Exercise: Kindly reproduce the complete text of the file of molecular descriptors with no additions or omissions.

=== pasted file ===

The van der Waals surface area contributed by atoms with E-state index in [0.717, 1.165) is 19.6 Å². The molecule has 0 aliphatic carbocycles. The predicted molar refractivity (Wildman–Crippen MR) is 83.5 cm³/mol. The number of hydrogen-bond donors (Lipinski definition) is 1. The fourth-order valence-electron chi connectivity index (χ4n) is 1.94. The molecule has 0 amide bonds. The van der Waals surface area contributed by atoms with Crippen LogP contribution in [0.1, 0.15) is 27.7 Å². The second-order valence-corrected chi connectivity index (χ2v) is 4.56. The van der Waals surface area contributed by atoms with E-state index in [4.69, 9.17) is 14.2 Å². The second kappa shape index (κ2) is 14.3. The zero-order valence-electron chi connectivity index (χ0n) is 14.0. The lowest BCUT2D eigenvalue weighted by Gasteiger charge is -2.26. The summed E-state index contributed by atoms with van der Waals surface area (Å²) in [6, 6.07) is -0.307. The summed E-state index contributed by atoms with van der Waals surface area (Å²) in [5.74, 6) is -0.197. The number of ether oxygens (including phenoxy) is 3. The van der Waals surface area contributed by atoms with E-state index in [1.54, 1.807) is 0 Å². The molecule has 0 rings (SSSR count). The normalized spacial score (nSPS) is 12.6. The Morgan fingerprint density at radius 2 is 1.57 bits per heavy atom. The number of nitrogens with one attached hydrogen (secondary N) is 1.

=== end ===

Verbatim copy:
The van der Waals surface area contributed by atoms with E-state index in [0.717, 1.165) is 19.6 Å². The molecule has 0 aliphatic carbocycles. The predicted molar refractivity (Wildman–Crippen MR) is 83.5 cm³/mol. The number of hydrogen-bond donors (Lipinski definition) is 1. The fourth-order valence-electron chi connectivity index (χ4n) is 1.94. The molecule has 0 amide bonds. The van der Waals surface area contributed by atoms with Crippen LogP contribution in [0.1, 0.15) is 27.7 Å². The second-order valence-corrected chi connectivity index (χ2v) is 4.56. The van der Waals surface area contributed by atoms with E-state index in [4.69, 9.17) is 14.2 Å². The second kappa shape index (κ2) is 14.3. The zero-order valence-electron chi connectivity index (χ0n) is 14.0. The lowest BCUT2D eigenvalue weighted by Gasteiger charge is -2.26. The summed E-state index contributed by atoms with van der Waals surface area (Å²) in [6, 6.07) is -0.307. The summed E-state index contributed by atoms with van der Waals surface area (Å²) in [5.74, 6) is -0.197. The number of ether oxygens (including phenoxy) is 3. The van der Waals surface area contributed by atoms with E-state index in [1.54, 1.807) is 0 Å². The molecule has 0 rings (SSSR count). The normalized spacial score (nSPS) is 12.6. The Morgan fingerprint density at radius 2 is 1.57 bits per heavy atom. The number of nitrogens with one attached hydrogen (secondary N) is 1.